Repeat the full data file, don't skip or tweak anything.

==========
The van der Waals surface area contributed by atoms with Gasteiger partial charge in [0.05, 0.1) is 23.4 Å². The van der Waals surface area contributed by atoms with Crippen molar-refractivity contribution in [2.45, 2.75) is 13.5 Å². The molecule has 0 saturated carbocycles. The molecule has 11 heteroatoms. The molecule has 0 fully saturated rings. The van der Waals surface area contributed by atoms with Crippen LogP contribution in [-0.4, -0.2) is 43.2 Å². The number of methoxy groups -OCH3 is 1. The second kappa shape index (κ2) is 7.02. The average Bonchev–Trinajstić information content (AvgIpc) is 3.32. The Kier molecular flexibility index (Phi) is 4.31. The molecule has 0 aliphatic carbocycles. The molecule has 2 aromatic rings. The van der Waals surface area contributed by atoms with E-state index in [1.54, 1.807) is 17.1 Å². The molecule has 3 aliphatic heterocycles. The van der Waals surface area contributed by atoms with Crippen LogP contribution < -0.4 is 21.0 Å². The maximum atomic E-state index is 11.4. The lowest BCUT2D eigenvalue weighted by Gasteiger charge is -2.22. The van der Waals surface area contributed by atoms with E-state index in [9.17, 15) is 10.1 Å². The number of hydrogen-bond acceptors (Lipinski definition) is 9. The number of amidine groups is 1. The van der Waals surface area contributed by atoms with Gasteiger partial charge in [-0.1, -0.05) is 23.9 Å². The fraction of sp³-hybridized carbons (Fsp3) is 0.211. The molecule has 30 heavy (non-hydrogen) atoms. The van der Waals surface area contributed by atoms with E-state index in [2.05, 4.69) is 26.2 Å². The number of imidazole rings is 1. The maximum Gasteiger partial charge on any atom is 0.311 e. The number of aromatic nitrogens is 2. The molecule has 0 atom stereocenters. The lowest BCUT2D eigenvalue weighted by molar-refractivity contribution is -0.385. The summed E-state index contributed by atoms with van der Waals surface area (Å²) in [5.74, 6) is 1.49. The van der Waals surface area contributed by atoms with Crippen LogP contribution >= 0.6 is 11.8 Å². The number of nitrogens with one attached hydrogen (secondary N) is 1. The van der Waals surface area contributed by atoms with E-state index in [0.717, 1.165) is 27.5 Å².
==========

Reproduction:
The van der Waals surface area contributed by atoms with Gasteiger partial charge in [0.05, 0.1) is 23.4 Å². The van der Waals surface area contributed by atoms with Crippen molar-refractivity contribution in [2.45, 2.75) is 13.5 Å². The molecule has 0 saturated carbocycles. The molecule has 11 heteroatoms. The molecule has 0 fully saturated rings. The van der Waals surface area contributed by atoms with Crippen LogP contribution in [-0.4, -0.2) is 43.2 Å². The number of methoxy groups -OCH3 is 1. The second kappa shape index (κ2) is 7.02. The average Bonchev–Trinajstić information content (AvgIpc) is 3.32. The Kier molecular flexibility index (Phi) is 4.31. The molecule has 0 aliphatic carbocycles. The molecule has 2 aromatic rings. The van der Waals surface area contributed by atoms with E-state index in [1.54, 1.807) is 17.1 Å². The molecule has 3 aliphatic heterocycles. The van der Waals surface area contributed by atoms with Crippen LogP contribution < -0.4 is 21.0 Å². The maximum atomic E-state index is 11.4. The lowest BCUT2D eigenvalue weighted by Gasteiger charge is -2.22. The van der Waals surface area contributed by atoms with E-state index in [9.17, 15) is 10.1 Å². The number of hydrogen-bond acceptors (Lipinski definition) is 9. The number of amidine groups is 1. The van der Waals surface area contributed by atoms with Gasteiger partial charge in [-0.1, -0.05) is 23.9 Å². The fraction of sp³-hybridized carbons (Fsp3) is 0.211. The molecule has 30 heavy (non-hydrogen) atoms. The van der Waals surface area contributed by atoms with E-state index in [2.05, 4.69) is 26.2 Å². The number of imidazole rings is 1. The maximum Gasteiger partial charge on any atom is 0.311 e. The number of aromatic nitrogens is 2. The molecule has 0 atom stereocenters. The lowest BCUT2D eigenvalue weighted by molar-refractivity contribution is -0.385. The summed E-state index contributed by atoms with van der Waals surface area (Å²) in [5.74, 6) is 1.49. The van der Waals surface area contributed by atoms with Crippen LogP contribution >= 0.6 is 11.8 Å². The number of nitrogens with one attached hydrogen (secondary N) is 1. The van der Waals surface area contributed by atoms with E-state index in [0.717, 1.165) is 27.5 Å².